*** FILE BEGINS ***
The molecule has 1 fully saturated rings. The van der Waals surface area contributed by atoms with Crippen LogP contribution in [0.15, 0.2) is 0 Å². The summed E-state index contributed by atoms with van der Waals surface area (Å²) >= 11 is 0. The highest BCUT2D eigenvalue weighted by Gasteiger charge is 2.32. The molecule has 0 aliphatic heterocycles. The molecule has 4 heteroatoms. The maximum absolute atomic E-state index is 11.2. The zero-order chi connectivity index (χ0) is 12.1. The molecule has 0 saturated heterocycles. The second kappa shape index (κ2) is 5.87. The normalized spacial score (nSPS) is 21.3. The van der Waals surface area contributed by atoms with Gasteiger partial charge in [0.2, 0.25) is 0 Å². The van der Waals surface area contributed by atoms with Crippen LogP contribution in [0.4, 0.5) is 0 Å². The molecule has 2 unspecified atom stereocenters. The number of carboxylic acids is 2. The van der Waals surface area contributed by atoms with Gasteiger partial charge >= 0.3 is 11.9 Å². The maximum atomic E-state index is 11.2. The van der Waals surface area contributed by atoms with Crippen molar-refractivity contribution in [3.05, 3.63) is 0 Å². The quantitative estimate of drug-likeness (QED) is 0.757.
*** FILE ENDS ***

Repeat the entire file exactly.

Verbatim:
The molecule has 1 fully saturated rings. The van der Waals surface area contributed by atoms with Crippen LogP contribution in [0.15, 0.2) is 0 Å². The summed E-state index contributed by atoms with van der Waals surface area (Å²) >= 11 is 0. The highest BCUT2D eigenvalue weighted by Gasteiger charge is 2.32. The molecule has 0 aliphatic heterocycles. The molecule has 4 heteroatoms. The maximum absolute atomic E-state index is 11.2. The zero-order chi connectivity index (χ0) is 12.1. The molecule has 0 saturated heterocycles. The second kappa shape index (κ2) is 5.87. The normalized spacial score (nSPS) is 21.3. The van der Waals surface area contributed by atoms with Gasteiger partial charge in [0.2, 0.25) is 0 Å². The van der Waals surface area contributed by atoms with Crippen LogP contribution in [0.4, 0.5) is 0 Å². The molecule has 2 unspecified atom stereocenters. The number of carboxylic acids is 2. The van der Waals surface area contributed by atoms with Gasteiger partial charge >= 0.3 is 11.9 Å². The maximum atomic E-state index is 11.2. The van der Waals surface area contributed by atoms with Crippen molar-refractivity contribution in [3.05, 3.63) is 0 Å². The quantitative estimate of drug-likeness (QED) is 0.757.